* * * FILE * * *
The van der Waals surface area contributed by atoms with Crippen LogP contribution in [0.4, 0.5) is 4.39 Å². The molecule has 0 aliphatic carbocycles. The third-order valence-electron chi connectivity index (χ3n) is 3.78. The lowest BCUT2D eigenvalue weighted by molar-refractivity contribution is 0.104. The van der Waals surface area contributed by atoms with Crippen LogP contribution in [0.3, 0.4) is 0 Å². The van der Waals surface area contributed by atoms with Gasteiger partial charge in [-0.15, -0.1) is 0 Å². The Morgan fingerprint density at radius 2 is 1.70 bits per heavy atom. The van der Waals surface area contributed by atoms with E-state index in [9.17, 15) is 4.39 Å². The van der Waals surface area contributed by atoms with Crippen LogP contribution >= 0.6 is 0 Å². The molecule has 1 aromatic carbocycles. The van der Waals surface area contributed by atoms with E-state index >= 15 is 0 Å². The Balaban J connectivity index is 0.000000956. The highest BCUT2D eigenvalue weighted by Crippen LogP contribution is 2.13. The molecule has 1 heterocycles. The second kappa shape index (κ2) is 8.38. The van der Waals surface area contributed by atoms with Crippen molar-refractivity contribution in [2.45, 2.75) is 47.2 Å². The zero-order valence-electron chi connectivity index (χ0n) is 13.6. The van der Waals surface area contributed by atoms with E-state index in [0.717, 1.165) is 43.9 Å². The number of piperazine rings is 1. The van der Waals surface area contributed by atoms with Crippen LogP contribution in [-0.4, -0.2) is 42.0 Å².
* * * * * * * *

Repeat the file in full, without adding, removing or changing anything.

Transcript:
The van der Waals surface area contributed by atoms with Crippen LogP contribution in [0.4, 0.5) is 4.39 Å². The molecule has 0 aliphatic carbocycles. The third-order valence-electron chi connectivity index (χ3n) is 3.78. The lowest BCUT2D eigenvalue weighted by molar-refractivity contribution is 0.104. The van der Waals surface area contributed by atoms with Crippen LogP contribution in [0.3, 0.4) is 0 Å². The van der Waals surface area contributed by atoms with Gasteiger partial charge in [-0.15, -0.1) is 0 Å². The Morgan fingerprint density at radius 2 is 1.70 bits per heavy atom. The van der Waals surface area contributed by atoms with E-state index in [9.17, 15) is 4.39 Å². The van der Waals surface area contributed by atoms with Crippen LogP contribution >= 0.6 is 0 Å². The molecule has 1 aromatic carbocycles. The van der Waals surface area contributed by atoms with E-state index >= 15 is 0 Å². The Balaban J connectivity index is 0.000000956. The highest BCUT2D eigenvalue weighted by Crippen LogP contribution is 2.13. The molecule has 1 heterocycles. The second kappa shape index (κ2) is 8.38. The van der Waals surface area contributed by atoms with Crippen molar-refractivity contribution in [2.45, 2.75) is 47.2 Å². The zero-order valence-electron chi connectivity index (χ0n) is 13.6. The van der Waals surface area contributed by atoms with E-state index in [0.717, 1.165) is 43.9 Å². The number of piperazine rings is 1. The van der Waals surface area contributed by atoms with Crippen LogP contribution in [-0.4, -0.2) is 42.0 Å².